- Ideal for import and domestic automobiles LTS - Light Truck and SUV Brake Pads: Front P/N: HB561Y.710 Rear P/N: HB568Y.666 http://www.hawkperformance.com/performance-street/pads/light-truck-suv Key Features - Designed for large brake systems found on full-size trucks - Engineered using technology from Fleet & Military applications - Ferro-Carbon friction material delivers more braking power and fade resistance than OE pads - Low dust - Excellent pad and rotor life - Virtually noise-free - Ideal for import and domestic full-size trucks, vans and SUV’s (1/2 ton) with moderate towing and hauling duty SD - Super Duty Severe Duty Truck Front P/N: HB568P.666 Rear P/N: HB561P.710 http://www.hawkperformance.com/performance-street/pads/superduty Key Features - Engineered from technology used in heavy- duty on/off- highway and Military applications - Extremely high coefficient of friction and fade resistance - Recommended for professional fleets (greater than 1 ton) and light trucks towing excessive payloads EBC Brake Pads I've never used EBC brake pads my self. But they are a world wide company and I know many people who have had positive experiences with them. My main gripe with them is they don't list brake pads by application. You have to look through one of their vendor sites to see which pads are available for your vehicle which just made putting this list more time consuming. To make things harder some of their brake pad lines have "sub" lines such as their Green Stuff pads. They have the Green Stuff 2000 pads which are for cars. 6000 line which are for trucks and 7000 line which are for trucks and 4x4 trucks. But when looking up pads online few sites really tell you which ones you are getting. Very confusing. And unlike Hawk, EBC uses different brake pad materials depending on their line, they use ceramic to their own armid-fiber compound. Anyways here is what they offer for our trucks from lest to most aggressive; Ultimax Brake Pads http://ebcbrakes.com/product/ultimax-brake-pads/ http://www.autoanything.com/brakes/61A3069A0A0.aspx These are ceramic pads basically an OE replacement pad. Green "6000" Stuff Pads http://ebcbrakes.com/product/greenstuff-brake-pads/ http://www.autoanything.com/brakes/61A3070A0A0.aspx These are advertised to be a light improvement over OE pads but still a lower friction coefficient than the Yellow pads. Green "7000" Stuff Pads http://ebcbrakes.com/product/greenstuff-brake-pads/ http://www.carid.com/2012-gmc-sierra-brakes/ebc-greenstuff-7000-brake-pads-4255539.html#product-details-tab In my opinion this is an odd pad. Its basically a longer lasting, low dust "Green 6000" pad. Red Stuff Pads http://ebcbrakes.com/product/redstuff-brake-pads/ http://www.autoanything.com/brakes/61A3071A0A0.aspx These are a kevlar and ceramic compound. I think these are aimed at heavy luxury cars since the main selling points are quiet, and low dust. Truck Yellow Stuff Pads http://ebcbrakes.com/product/yellowstuff-high-friction-truck-sport-brake-pads/ http://www.autoanything.com/brakes/61A3072A0A0.aspx If I was to choose any of the EBC brake pads these would be the ones I went with. They are non-ceramic aramid- fiber compound. They seem to be a much more aggressive pad than the oe or other EBC offerings. There are mother companies that offer aftermarket brake pads such as Raybestos, Stop-Tech, Posi-tech, Wagner but I chose the two above since they are the most reputable and well known. And as far as brake rotors go stay away from fancy black, premium coating, slotted, drilled rotors. They will not affect braking distances or performance. http://automotivethinker.com/brakes-2/rotors-blank-vs-cross-drilled-vs-slotted-and-warping/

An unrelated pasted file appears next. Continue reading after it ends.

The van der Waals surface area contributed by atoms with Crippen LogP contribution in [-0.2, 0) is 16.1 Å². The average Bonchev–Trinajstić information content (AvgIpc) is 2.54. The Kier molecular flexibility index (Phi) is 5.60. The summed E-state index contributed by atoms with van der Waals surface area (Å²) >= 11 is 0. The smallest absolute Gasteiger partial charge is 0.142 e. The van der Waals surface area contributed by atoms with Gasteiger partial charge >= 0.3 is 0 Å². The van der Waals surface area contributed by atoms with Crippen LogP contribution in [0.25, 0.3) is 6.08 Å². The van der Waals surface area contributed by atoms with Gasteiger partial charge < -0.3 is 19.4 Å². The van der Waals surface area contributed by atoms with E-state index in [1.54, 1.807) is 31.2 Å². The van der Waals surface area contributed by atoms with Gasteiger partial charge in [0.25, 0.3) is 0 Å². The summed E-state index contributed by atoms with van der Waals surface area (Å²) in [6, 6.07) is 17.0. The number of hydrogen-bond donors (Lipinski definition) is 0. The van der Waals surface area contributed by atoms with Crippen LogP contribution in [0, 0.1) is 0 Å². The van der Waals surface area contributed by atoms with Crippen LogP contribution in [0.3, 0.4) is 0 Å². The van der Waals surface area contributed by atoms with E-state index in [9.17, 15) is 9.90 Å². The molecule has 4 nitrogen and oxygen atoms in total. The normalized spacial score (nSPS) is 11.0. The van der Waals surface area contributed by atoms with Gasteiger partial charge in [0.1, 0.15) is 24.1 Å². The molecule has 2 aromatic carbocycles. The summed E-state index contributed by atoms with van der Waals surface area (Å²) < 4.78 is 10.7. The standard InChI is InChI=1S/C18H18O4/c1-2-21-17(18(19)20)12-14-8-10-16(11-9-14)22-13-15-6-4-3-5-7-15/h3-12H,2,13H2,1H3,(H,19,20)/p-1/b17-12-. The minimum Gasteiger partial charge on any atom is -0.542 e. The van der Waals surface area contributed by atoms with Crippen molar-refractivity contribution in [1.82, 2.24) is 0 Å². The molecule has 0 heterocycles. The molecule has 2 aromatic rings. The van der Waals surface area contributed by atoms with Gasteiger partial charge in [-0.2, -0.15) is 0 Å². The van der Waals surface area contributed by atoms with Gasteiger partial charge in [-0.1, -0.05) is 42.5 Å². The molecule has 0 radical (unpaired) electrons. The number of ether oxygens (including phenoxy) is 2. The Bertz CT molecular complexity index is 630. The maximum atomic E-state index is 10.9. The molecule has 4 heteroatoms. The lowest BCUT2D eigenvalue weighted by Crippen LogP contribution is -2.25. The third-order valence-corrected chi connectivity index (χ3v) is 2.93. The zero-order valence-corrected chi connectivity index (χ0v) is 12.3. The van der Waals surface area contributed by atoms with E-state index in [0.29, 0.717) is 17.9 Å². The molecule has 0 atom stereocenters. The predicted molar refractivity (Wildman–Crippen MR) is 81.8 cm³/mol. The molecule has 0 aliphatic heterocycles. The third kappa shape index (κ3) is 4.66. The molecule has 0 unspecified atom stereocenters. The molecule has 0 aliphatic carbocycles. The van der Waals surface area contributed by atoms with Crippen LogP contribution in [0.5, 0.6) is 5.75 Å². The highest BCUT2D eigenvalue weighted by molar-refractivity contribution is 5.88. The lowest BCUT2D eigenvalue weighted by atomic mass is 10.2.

5. New member here. I'm 17 and graduated from my school's Automotive program three weeks ago. I thought this meant I was knowledgeable enough to save my parents some money by replacing the front brake pads, rotors, axles, and bearings on their 2000 Yukon XL 2500 for them. Everything went relatively smoothly aside from a rusted-on bearing hub bolt that needed to be sawed off and replaced. After putting the tire back on, I gave the wheel a spin and a soft but noticeable grinding noise emanated from the wheel assembly. I tried the tire on the other side and the same thing happened. I looked up the problem and most people said to drive the car normally and the noise would go away after a mile or so. I drove the car 16.2 miles to my high school and back (braking hard three or four times) but the noise didn't go away. I invited an Autotech classmate over to take a look. We tried rebuilding the caliper pistons. Turns out the dust shield isn't replaceable, and I had to buy a new caliper for the passenger side. The noise didn't go away after replacing the caliper either. Any advice for a girl who's out of ideas? Thank you, Daughter-of-a-Yukon-Owner